Executive Vice President & Chief Financial Officer at Clorox

Sure. Thanks, Chris, for the question. And let me start with the overall basket of cost increases we're looking at. And as you mentioned, we started the year expecting about $400 million, a little below. We've updated that with this most recent outlook, and we're rolling up to a little bit over $400 million, but generally, still in that area. What hasn't really changed for us is commodity inflation overall. It represents about half that total inflation. While we've seen a little bit of change by item we purchased, the general level of inflation in the commodities is pretty consistent with what we thought about a quarter ago. So no real change there. We've seen a little bit of improvement on resin prices, and then there's a few other areas in chemicals and ag products that have gone a little bit the other way. But puts and takes, but by and large, our commodity inflation expectation is consistent with what we thought earlier this year.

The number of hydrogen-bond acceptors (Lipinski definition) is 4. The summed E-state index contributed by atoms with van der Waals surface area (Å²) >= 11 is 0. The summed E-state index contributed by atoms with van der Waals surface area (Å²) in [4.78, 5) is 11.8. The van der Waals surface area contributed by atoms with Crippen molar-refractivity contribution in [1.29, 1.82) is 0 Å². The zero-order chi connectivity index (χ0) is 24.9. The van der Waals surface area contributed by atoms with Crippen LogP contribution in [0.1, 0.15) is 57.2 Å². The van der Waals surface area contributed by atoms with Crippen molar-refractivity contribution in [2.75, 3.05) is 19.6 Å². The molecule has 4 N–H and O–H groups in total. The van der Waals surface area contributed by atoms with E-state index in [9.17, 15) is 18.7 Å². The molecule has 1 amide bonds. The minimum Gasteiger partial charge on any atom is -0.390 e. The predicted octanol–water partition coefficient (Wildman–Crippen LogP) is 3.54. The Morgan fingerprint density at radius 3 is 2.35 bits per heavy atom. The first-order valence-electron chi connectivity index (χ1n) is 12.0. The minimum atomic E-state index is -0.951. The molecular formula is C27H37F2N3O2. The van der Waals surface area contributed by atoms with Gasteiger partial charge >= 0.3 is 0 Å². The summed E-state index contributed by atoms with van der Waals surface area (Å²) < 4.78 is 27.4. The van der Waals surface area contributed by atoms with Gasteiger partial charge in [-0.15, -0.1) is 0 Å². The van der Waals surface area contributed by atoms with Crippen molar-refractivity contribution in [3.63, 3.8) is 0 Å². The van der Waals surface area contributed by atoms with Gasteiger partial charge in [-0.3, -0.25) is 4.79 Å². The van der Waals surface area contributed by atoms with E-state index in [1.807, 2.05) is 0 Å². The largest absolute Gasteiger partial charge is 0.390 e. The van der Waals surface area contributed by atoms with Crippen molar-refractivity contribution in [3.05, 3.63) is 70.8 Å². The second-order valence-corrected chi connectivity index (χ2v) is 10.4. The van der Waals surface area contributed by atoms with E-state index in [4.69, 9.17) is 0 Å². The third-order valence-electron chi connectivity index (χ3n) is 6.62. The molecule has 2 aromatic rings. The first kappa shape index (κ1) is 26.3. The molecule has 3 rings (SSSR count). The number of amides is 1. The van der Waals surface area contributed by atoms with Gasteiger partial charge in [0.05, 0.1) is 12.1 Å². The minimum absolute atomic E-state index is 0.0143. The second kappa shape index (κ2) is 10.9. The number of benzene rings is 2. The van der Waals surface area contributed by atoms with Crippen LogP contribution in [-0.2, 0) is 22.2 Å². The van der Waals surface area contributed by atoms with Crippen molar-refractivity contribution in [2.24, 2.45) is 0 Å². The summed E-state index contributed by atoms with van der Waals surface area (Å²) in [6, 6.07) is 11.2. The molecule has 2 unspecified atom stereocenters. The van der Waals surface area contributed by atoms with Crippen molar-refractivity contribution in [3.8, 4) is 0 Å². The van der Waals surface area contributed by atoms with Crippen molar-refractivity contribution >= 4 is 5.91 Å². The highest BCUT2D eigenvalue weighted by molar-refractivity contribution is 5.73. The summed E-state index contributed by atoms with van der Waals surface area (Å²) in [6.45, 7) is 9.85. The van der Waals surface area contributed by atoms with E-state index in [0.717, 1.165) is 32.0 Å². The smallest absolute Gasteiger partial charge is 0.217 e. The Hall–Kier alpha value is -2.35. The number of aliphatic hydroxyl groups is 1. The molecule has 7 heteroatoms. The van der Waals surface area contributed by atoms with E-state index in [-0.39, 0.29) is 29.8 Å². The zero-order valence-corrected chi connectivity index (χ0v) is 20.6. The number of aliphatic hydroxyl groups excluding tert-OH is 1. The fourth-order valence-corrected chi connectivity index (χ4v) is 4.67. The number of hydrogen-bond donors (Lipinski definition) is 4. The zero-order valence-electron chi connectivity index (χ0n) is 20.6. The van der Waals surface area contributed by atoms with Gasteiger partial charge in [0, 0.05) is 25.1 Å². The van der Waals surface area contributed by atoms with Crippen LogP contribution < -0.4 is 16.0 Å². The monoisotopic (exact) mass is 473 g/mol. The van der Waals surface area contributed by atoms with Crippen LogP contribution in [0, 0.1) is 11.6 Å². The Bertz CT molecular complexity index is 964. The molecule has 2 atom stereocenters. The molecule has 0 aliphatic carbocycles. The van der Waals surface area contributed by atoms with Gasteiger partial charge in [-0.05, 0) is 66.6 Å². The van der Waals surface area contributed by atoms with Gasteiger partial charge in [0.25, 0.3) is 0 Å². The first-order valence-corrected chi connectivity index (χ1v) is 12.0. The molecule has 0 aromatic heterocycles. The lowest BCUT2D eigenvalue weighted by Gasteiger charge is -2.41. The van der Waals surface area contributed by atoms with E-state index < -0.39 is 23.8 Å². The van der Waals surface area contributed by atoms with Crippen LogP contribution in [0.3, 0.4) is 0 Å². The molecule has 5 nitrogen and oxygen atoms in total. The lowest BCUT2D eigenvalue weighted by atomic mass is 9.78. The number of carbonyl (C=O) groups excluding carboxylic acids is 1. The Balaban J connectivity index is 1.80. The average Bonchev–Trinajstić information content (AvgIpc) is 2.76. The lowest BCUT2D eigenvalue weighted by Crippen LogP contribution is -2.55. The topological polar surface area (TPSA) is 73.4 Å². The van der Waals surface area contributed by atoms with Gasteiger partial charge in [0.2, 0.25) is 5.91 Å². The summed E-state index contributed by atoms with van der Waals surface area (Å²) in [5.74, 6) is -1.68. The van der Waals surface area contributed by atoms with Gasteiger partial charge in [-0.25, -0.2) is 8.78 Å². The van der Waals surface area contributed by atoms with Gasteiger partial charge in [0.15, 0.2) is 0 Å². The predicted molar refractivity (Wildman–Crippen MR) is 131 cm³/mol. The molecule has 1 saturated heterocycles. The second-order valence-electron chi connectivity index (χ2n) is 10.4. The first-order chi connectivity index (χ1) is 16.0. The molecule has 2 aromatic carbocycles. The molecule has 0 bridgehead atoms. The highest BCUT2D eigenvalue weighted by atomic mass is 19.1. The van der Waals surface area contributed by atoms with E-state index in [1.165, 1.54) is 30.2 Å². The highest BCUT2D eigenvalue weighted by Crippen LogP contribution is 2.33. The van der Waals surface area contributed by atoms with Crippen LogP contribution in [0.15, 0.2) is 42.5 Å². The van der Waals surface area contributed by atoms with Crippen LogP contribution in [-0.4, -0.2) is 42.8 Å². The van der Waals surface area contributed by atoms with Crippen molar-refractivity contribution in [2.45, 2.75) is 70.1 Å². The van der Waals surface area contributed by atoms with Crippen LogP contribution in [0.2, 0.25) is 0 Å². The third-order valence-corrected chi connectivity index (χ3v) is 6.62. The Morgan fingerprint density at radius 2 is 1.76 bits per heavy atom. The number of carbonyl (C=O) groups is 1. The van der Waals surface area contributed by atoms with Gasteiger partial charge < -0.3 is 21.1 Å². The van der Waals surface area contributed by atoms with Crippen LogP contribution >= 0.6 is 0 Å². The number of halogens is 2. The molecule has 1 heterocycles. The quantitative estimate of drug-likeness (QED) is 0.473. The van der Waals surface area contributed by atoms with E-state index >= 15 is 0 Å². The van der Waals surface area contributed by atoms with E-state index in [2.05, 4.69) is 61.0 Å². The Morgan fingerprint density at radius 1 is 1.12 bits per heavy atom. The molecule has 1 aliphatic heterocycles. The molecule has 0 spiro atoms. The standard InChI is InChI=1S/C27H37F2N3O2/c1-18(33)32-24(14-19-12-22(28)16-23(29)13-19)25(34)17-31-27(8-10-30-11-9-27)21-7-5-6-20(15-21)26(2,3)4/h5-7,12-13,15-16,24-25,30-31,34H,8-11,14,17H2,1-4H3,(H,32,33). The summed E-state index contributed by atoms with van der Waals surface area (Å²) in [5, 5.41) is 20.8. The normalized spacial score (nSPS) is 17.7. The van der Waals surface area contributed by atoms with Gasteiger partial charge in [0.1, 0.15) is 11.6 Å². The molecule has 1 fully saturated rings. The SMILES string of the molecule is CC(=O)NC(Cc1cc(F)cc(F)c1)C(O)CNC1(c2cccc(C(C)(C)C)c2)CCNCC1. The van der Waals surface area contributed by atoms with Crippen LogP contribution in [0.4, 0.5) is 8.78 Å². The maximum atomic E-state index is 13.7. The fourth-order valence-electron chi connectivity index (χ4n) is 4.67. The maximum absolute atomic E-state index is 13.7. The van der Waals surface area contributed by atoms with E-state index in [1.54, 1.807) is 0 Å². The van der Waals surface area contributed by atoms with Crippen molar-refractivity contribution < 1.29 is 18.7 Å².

Where we are seeing a little bit higher prices is primarily in logistics, and I'm sure you folks are seeing what's going on with the price of diesel. That's coming in higher than we anticipated. So we revised up a bit our expectation on logistics cost inflation. So we're still operating in generally that $400 million range, but a little bit higher cost we're expecting in logistics for the balance of the year. In terms of how I expect the gross margins to phase going forward, I think this is an important inflection point for us. As you know, margins declined for about five straight quarters given the tremendous cost inflation we're dealing with last year, as you recall, about $800 million worth of cost inflation in the supply chain. We stabilized margins in Q4. They were essentially flat year-over-year. As you saw this most recent quarter, gross margin down about 100 basis points, primarily for the charge we took on the Pine-Sol recall. Excluding that charge, they are generally flat year-over-year again. And we expect to start growing this quarter. As you saw in my prepared remarks, we expect 100 to 200 basis points of margin expansion.